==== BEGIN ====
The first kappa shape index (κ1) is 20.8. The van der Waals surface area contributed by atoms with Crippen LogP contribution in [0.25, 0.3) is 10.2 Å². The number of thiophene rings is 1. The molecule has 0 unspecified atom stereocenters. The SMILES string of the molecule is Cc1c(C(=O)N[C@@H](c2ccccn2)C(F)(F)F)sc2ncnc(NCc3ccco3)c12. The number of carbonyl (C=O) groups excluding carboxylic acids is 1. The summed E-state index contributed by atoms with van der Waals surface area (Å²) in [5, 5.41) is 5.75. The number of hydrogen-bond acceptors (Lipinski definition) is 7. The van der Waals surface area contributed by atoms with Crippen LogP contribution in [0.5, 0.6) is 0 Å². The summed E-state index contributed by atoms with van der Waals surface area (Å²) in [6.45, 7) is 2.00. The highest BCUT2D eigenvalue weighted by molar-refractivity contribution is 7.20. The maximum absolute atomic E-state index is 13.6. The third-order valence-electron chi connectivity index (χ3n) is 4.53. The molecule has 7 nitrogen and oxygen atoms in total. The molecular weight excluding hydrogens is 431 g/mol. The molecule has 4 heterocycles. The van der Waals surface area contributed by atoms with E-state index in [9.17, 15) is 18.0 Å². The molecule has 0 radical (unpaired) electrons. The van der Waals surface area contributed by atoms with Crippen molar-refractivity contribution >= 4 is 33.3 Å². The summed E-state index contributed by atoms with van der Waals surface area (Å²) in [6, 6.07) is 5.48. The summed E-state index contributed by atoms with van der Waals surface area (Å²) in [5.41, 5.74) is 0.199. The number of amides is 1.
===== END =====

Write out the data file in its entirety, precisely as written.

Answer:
The first kappa shape index (κ1) is 20.8. The van der Waals surface area contributed by atoms with Crippen LogP contribution in [0.25, 0.3) is 10.2 Å². The number of thiophene rings is 1. The molecule has 0 unspecified atom stereocenters. The SMILES string of the molecule is Cc1c(C(=O)N[C@@H](c2ccccn2)C(F)(F)F)sc2ncnc(NCc3ccco3)c12. The number of carbonyl (C=O) groups excluding carboxylic acids is 1. The summed E-state index contributed by atoms with van der Waals surface area (Å²) in [5, 5.41) is 5.75. The number of hydrogen-bond acceptors (Lipinski definition) is 7. The van der Waals surface area contributed by atoms with Crippen LogP contribution in [0.5, 0.6) is 0 Å². The summed E-state index contributed by atoms with van der Waals surface area (Å²) in [6.45, 7) is 2.00. The highest BCUT2D eigenvalue weighted by molar-refractivity contribution is 7.20. The maximum absolute atomic E-state index is 13.6. The third-order valence-electron chi connectivity index (χ3n) is 4.53. The molecule has 7 nitrogen and oxygen atoms in total. The molecular weight excluding hydrogens is 431 g/mol. The molecule has 4 heterocycles. The van der Waals surface area contributed by atoms with E-state index in [9.17, 15) is 18.0 Å². The molecule has 0 radical (unpaired) electrons. The van der Waals surface area contributed by atoms with Crippen molar-refractivity contribution >= 4 is 33.3 Å². The summed E-state index contributed by atoms with van der Waals surface area (Å²) in [6, 6.07) is 5.48. The summed E-state index contributed by atoms with van der Waals surface area (Å²) in [5.41, 5.74) is 0.199. The number of amides is 1.